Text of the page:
It's almost analogous to Star Wars: The Phantom Menace. It was way up there in Star Wars box office history initially though not because it was widely considered a great Star Wars movie, but because it was the first SW movie in 16 years.

Curiosity and initial excitement of a franchise first or new movie such as Star Trek or Star Wars can carry sales a long way especially before days of the Internet (or early Internet in the 'Menace case).
 
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Lord Dalek

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IIRC TMP only had a net profit of 7 Mil after leftover production costs from the aborted Phase II development were subtracted. By comparison Star Trek IV yeilded EIGHTY despite taking in 6 less in total cume.
 

ScottRE

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Star Trek films seem to do best financially when they offer something new, either the first movie after a long gap, a fresh take on the concept or comedy / time travel: almost anything but the actual series format. Once curiosity is satisfied, things die down and films struggle to succeed. I really don't think the masses want to see a traditional Star Trek movie. I can't imagine a film more boring to non-fans than say The Search for Spock or The Undiscovered Country.
 

Colin Jacobson

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While TMP is either my favorite or second favorite Trek film, I think because it was the first Trek movie is why it generated such high ticket sales. It wasn't because of high acclaim; hence, one main reason we saw how/why Paramount went into such a different direction with Wrath of Khan.

It's almost analogous to Star Wars: The Phantom Menace. It was way up there in Star Wars box office history initially though not because it was widely considered a great Star Wars movie, but because it was the first SW movie in 16 years.

Curiosity and initial excitement of a franchise first or new movie such as Star Trek or Star Wars can carry sales a long way especially before days of the Internet (or early Internet in the 'Menace case).

I agree completely.

With "TMP", "Trek" had become such big business in its decade off the air. It went from a failed TV series to a hugely popular cult show in syndication.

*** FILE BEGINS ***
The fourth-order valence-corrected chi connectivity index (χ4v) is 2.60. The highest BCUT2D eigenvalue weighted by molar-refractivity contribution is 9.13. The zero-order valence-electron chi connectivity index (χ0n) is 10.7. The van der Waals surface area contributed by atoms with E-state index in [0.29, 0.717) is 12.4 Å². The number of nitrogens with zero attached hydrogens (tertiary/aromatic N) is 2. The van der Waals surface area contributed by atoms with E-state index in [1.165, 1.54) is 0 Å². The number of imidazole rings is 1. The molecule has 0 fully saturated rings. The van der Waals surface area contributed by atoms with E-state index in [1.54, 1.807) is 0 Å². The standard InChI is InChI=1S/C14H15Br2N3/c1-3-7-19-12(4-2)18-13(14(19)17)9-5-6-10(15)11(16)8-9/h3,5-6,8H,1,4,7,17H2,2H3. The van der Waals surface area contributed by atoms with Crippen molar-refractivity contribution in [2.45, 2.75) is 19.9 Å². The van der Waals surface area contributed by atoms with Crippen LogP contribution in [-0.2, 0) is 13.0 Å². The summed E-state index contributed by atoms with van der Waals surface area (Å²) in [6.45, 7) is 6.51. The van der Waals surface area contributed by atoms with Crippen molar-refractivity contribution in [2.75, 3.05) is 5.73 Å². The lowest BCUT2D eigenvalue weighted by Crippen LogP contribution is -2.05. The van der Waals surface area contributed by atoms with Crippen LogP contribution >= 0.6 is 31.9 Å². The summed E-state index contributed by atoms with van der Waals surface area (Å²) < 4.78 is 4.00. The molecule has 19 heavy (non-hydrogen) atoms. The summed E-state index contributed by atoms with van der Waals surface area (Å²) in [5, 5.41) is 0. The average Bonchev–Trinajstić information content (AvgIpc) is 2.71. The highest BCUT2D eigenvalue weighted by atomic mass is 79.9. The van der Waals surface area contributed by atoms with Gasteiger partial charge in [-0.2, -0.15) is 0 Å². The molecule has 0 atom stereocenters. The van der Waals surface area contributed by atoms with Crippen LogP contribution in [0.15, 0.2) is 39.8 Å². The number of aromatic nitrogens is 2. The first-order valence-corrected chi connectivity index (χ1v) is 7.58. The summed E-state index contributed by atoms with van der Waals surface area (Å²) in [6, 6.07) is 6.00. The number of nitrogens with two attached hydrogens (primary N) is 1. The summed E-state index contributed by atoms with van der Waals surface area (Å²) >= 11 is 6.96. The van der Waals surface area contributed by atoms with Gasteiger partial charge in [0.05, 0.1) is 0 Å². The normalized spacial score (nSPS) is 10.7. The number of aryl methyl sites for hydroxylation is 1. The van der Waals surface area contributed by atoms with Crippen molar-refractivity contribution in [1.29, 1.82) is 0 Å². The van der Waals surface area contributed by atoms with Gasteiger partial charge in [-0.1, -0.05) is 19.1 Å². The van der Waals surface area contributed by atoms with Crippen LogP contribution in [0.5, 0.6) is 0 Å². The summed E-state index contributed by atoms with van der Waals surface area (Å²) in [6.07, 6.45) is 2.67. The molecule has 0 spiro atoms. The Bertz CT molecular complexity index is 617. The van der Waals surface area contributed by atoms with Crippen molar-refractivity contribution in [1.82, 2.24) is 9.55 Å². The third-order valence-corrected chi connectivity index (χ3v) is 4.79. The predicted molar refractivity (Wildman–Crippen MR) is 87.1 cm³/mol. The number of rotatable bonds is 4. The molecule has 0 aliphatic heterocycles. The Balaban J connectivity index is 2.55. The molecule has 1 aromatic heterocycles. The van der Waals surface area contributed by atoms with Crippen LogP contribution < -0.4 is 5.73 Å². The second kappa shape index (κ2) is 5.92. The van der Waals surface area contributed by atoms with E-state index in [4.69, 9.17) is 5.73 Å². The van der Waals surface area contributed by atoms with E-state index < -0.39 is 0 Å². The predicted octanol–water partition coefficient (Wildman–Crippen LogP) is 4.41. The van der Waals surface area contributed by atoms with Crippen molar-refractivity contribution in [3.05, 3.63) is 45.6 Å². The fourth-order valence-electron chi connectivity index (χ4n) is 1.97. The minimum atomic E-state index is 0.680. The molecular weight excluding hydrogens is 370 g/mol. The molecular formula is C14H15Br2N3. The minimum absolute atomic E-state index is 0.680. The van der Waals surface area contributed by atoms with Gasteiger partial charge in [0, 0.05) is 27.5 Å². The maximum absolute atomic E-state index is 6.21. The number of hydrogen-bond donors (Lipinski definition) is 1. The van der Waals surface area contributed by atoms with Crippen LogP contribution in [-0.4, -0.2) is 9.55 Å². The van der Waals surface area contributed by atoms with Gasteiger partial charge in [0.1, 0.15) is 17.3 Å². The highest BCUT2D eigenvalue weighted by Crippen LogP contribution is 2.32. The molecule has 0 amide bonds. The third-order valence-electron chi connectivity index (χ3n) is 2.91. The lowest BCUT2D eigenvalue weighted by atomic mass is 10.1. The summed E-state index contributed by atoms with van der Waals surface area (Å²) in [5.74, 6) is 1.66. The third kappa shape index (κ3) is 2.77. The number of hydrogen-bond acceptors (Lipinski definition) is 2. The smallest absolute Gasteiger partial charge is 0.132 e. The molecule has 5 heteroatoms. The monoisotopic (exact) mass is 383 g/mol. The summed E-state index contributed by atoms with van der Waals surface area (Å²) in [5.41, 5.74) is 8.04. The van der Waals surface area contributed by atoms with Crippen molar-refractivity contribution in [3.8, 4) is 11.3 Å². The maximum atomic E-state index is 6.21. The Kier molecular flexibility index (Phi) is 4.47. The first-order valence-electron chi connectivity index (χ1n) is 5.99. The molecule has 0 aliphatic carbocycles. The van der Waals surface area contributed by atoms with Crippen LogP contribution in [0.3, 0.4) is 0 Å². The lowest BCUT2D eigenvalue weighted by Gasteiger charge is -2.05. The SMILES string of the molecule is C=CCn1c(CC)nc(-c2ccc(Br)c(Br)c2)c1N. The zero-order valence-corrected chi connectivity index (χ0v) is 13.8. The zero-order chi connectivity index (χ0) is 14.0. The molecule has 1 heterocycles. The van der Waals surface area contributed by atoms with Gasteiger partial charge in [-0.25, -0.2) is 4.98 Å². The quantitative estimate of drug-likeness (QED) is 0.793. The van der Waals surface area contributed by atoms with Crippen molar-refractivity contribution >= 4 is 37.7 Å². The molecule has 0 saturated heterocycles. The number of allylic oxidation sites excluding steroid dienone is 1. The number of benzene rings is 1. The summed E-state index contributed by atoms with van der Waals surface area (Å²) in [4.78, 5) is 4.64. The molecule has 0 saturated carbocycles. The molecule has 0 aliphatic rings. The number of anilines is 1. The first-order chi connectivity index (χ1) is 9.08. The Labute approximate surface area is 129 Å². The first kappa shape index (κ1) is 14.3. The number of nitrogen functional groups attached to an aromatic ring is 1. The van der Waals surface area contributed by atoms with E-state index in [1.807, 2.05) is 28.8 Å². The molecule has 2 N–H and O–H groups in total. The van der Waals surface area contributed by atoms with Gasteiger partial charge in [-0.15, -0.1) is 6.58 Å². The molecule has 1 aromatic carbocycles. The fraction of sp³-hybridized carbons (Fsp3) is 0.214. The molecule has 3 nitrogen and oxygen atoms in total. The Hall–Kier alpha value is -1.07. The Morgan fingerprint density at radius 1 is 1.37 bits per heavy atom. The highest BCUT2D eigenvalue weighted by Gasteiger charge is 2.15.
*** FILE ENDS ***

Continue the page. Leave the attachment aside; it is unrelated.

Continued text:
The hype around "TMP" meant that even people who weren't into "Trek" would see it out of curiosity, just like "Phantom Menace" brought in people who weren't all that interested in "Star Wars".

Of course, "Star Wars" worked from a much bigger pool of existing fans than "Trek" did.

Nonetheless, the fact "Trek" had become so well-known in pop culture over its decade off the air left a lot of people curious to see "TMP".

I don't think it's a mistake to state that the final product turned off a lot of those people. As I noted, if "TMP" had been a true "big hit", then Paramount would've wanted to stay the course with a sequel.

Instead, they slashed the budget and largely started over to "re-prove" the big screen viability of "Trek".

We can debate about how "Trek" fans received the movie in 1979/80, but overall, the movie left an aura of failure - one much greater than you'd think for a film that was 4th at the US box office for 1979 releases...
 

Josh Steinberg

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Paramount certainly failed to cultivate an audience despite the massive reservoir of good will that J.J. Abrams generated with his 2009 film.

My entire life of being a Trek fan before that movie was essentially spent in hiding - don’t admit it in grade school or you’ll get beaten up in the playground. Don’t admit it in college or you won’t have people willing to partner with you on group projects. Don’t admit it in the office or you’ll get picked on during the weekly department meetings. For those people who weren’t hostile about their dislike, there was always a plethora of excuses for why it was something they couldn’t try - that it was too goofy or too serious, that it was too complex or not complex enough, etc., etc., etc. People who studied the civil war so they could participate in a step by step reenactment would say there was too much to keep track of in Star Trek to even give it a try. People who obsessed over every second of Lost or Lord of the Rings would say that sci-fi/fantasy wasn’t for them.